Attention Deficit Hyperactivity Disorder (cont.)
IN THIS ARTICLE
Can ADHD Be Seen in Brain Scans of Children With the Disorder?
Neuroimaging research has shown that the brains of children with ADHD differ fairly consistently from those of children without the disorder in that several brain regions and structures tend to be smaller. There is also a lack of expected symmetry between the right and left brain hemispheres. Overall, brain size is generally 5% smaller in affected children than children without ADHD. While this average difference is observed consistently, it is too small to be useful in making the diagnosis of ADHD in a particular individual. In addition, there appears to be a link between a person's ability to pay continued attention and measures that reflect brain activity. In people with ADHD, the brain areas that control attention appear to be less active, suggesting that a lower level of activity in some parts of the brain may be related to difficulties sustaining attention. It is important to reiterate that these laboratory observations are not yet sufficiently sensitive or specific enough to use to establish or confirm the diagnosis of ADHD or to monitor the effectiveness of treatment.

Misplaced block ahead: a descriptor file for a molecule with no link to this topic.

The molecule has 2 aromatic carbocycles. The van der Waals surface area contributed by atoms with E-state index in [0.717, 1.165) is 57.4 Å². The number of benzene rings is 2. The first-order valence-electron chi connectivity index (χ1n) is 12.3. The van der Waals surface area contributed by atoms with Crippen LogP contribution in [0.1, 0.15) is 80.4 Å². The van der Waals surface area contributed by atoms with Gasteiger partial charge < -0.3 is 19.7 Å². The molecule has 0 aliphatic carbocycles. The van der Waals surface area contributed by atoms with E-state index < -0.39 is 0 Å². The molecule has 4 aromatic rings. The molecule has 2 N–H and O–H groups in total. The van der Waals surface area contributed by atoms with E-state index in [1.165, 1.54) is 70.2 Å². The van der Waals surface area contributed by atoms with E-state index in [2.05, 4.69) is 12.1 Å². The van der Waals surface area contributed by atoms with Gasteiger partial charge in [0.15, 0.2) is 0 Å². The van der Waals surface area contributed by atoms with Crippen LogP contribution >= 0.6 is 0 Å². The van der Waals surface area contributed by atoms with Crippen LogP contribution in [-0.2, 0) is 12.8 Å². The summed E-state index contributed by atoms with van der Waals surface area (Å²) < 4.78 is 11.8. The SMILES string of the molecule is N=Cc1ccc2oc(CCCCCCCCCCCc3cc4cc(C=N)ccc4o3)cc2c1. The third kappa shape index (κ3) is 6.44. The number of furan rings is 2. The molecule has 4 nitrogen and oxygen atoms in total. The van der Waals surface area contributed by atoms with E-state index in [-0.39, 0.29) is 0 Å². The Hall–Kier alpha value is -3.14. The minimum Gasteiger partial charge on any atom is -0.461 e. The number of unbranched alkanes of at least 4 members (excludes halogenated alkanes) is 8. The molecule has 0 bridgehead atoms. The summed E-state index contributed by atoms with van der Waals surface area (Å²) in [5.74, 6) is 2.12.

Can a Preschool-Aged Child Be Diagnosed With ADHD?
The diagnosis of ADHD in the preschool-aged (under 5 years old) child is possible, but it can be difficult and should be made cautiously by experts well trained in childhood neurobehavioral disorders. A variety of physical problems, emotional problems, developmental problems (especially language delays), and adjustment problems can sometimes imitate ADHD in this age group. It is certainly not mandatory that the preschool-aged child showing ADHD-suggestive symptoms be placed in a preschool. The first line of therapy for children of this age showing ADHD-like symptoms is not stimulant medication therapy but rather environmental or behavioral therapy. This type of therapy can be carried out in the home with appropriate training supplied to the parents. If the child is to be placed in a preschool, the caretakers must be equally trained in the techniques of behavioral therapy. Stimulant therapy can reduce oppositional behavior and improve mother-child interaction, but it is usually reserved for severe cases or used when a child does not respond to environmental or behavioral interventions.
Medically Reviewed by a Doctor on 7/14/2016
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